starlim//sterner

It's all down to the right demolding process

Simulated demolding process for the smooth production of elastomer components


Silicone can be squashed, stretched and deformed. Which is perfect for application in a whole range of different sectors but is precisely what causes a challenge in the production of silicone components though. However, it is possible using the finite elements methods to establish in a simulation before the production of real parts whether the demolding process for parts will run ideally and improve it.

Silicone is different, at the same time it is irrelevant whether we’re talking about a radial seal for a car or a teat for babies’ bottles, the demolding process is usually challenging. When we think about demolding concepts for elastomer components the options for silicone in particular do not end with a classic ejection concept. Pressing, pulling, rotating, deflating, inflating, gripping, pinching – the possibilities are varied. Selecting the right kind of demolding for the part is not a trivial task especially for complex components.

For this reason, the product development department at starlim//sterner has picked up on this issue and integrated the simulation of demolding processes and optimization into its current prefabricated part simulation system. In doing so, the starlim//sterner developers are taking care of optimizing the demolding aids or finding a demolding concept during the tool’s construction phase – in particular with critical or complex elastomer components.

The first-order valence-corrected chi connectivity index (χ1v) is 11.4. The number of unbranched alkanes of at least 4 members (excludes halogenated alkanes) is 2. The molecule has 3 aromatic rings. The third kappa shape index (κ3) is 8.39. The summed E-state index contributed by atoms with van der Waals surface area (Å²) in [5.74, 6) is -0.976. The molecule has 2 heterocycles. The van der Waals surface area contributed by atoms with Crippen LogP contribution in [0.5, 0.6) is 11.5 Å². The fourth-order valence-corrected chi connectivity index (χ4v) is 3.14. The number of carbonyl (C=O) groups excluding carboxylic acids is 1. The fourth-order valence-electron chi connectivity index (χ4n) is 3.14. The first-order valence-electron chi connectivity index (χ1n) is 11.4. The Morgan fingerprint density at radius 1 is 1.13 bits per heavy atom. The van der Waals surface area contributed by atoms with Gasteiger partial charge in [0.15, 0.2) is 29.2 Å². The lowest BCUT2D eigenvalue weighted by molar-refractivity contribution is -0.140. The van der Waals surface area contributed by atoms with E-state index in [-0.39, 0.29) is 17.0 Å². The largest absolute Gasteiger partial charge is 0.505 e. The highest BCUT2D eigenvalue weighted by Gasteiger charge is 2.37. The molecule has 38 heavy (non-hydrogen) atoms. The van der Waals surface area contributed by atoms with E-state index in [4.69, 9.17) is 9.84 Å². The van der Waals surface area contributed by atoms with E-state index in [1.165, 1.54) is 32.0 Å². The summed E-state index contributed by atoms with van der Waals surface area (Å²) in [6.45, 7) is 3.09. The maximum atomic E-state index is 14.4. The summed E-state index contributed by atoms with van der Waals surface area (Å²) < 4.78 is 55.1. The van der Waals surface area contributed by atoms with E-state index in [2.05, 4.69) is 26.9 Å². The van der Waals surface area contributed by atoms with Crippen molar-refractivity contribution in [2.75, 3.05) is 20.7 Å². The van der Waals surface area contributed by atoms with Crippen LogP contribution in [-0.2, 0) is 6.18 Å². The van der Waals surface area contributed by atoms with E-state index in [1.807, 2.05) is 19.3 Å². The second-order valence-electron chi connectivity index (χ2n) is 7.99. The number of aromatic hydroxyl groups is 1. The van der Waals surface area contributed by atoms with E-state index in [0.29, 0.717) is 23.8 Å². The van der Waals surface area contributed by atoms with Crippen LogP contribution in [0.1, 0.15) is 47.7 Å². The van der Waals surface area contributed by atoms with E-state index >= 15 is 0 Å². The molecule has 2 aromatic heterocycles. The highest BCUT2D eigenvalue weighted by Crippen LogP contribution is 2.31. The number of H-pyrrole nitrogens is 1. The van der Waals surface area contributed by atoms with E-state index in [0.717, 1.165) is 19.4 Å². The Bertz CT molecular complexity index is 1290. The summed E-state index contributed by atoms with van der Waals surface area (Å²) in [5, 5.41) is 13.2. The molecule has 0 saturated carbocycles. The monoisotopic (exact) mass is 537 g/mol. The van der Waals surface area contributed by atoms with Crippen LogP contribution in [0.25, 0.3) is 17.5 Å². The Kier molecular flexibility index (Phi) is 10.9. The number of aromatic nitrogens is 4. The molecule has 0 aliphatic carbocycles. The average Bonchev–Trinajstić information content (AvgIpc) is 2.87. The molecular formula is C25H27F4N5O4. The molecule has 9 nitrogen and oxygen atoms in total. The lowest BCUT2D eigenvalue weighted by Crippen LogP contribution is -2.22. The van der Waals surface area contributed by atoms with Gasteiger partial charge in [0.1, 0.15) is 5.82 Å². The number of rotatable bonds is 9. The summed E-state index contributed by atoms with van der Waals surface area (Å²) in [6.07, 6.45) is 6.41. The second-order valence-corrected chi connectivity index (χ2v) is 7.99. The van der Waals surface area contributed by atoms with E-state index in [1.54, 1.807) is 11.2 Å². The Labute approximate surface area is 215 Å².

You already know where it pinches beforehand 

The advantage of simulation is quite clearly in being able to scrutinize the individual and detailed areas which you might possibly not be able to reach or see on the tool. The technician and/or design engineer has the possibility of looking at the demolding process slowly step by step and at the same time deciding whether any optimizations are required, and all of this before there is even any physical demolding.

The starlim//sterner developers have acquired expertise in parts simulation over many years. The validation phase of the results, which takes just under two years, shows the complexity of this issue though. Today we have reached the point where both radial and mat seals as well as dummy teats have been optimized to the extent that there is no longer any need to adapt the demolding aids for the initial sample placement.

However, one question remains: Which components are the next great challenges of the future? The next ideas are already being hatched here though, as nothing is impossible.

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